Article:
Tuesday, August 12, 2008


I discovered a paradox in the version of lambda logic that I am creating. It is not difficult to fix. However, I'll explain the paradox before I explain how I fixed it.

Here it is symbolically (or rather, semisymbolically, because I'm not using any math rendering):

L = lambda x . (x x)
H = lambda x . exists y . output((x x), y)
I = lambda x . (H x (L L) 1)

With these definitions, the expression (H I) is paradoxical. I'll explain why.

The first important thing is that I am treating an existential statement as if it were a function that returned true or false. In lambda logic (the official version), this is allowed:

True = lambda x y . x
False = lambda x y . y

So, True is a function that takes 2 arguments and returns the first, while False takes two and returns the second. This should be thought of in terms of if/then/else statements. We can make triples (a b c), and if a evaluates to True, b is returned (the "then" clause); but if a turns out false, then c gets returned.

I define L for convenience. L takes an input, x, and returns x applied to itself. The compound statement (L L) is an infinite loop in lambda calculus: it takes L and applies it to itself, resulting in (L L) again. This isn't paradoxical in itself, because the logic does not assume that a result exists for every computation.

The second term, H, takes a term and detects whether it has a result when applied to itself. That is the meaning of "exists y . output((x x), y)": there exists an output of (x x). (I could have used the L construct, writing (L x) instead of (x x), but that wouldn't be any shorter, would it?) So, the way to read (H x) is "x outputs something when handed itself as input".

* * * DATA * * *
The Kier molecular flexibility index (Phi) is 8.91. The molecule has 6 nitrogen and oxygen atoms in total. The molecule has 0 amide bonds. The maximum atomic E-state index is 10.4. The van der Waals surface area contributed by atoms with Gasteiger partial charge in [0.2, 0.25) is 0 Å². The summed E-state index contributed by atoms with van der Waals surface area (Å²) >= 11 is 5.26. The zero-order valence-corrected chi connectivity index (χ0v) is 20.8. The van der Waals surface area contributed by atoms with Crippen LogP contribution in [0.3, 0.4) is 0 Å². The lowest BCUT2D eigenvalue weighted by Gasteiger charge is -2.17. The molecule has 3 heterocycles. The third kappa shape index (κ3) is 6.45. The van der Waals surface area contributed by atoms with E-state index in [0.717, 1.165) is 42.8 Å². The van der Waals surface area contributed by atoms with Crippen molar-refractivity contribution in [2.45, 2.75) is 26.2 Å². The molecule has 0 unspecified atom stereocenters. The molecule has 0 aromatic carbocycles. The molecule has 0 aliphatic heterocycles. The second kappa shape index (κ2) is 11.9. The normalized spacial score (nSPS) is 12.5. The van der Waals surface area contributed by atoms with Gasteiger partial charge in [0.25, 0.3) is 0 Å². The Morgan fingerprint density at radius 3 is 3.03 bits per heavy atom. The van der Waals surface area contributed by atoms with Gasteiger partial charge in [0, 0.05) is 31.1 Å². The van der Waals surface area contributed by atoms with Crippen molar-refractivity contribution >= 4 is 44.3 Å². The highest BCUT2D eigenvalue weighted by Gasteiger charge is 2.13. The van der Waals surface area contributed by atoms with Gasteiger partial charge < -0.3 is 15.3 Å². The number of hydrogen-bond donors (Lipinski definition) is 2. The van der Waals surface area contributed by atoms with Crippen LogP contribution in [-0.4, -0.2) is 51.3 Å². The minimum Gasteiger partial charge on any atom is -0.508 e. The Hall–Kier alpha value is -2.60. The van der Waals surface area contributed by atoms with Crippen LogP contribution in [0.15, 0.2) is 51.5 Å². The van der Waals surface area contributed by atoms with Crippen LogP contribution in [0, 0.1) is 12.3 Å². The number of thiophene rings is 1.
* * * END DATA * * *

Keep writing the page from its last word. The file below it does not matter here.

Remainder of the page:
I is what I call the switch operation. If F is a function that returns some result (when applied to itself), then (I F) doesn't return anything. If F doesn't, (I F) does. How does it work? Well, I is written in the if-then-else format. The "if" part is the "H x", meaning "x returns something when applied to itself". The "then" part is (L L), a statement that never returns anything. The "else" is just 1, a number. Any concrete thing could be put in this spot; it just gives the function something definite to return.

Now, the paradox comes when we consider (H I). This expression asks the question, "Does the switch operation return anything when applied to itself?" Either it does or it doesn't. If it does, then (because it is the switch operator), it doesn't. If it doesn't, then it does. Contradiction. Paradox.

The problem is that I am allowing lambda-terms to be formed with non-computable elements inside them (such as the existential statement inside H). To avoid the paradox, but preserve the ability to represent any statement on the arithmetical hierarchy, I should restrict the formation of lambda terms. A set of computable basic functions should be defined. The list could include numerical equality, addition, subtraction, multiplication, exponent, et cetera. (Any operation that takes nonnegative integers and returns nonnegative integers.) However, it is sufficient to include only the function F(x), where F(x)=x+1. (Everything else can be developed from this, using lambda calculus.) Also-- it should be understood that the terms that can be created (from these basic computable terms plus lambda) are all the entities that exist within the logic. So, if the logic says things like "exists y . output((x x), y)", it should be understood that the "y" that exists is one of these terms.

Now, why doesn't the official version of lambda logic need to avoid throwing existential statements inside lambda expressions? The reason is that strong predicate I use, "output(x, y)", that means "y is the result of evaluating x". Lambda logic proper only uses a function that represents the performance of a single computational step. If I try to define H, I get a statement that always evaluates to True, because there is always a result of performing a single computational step.

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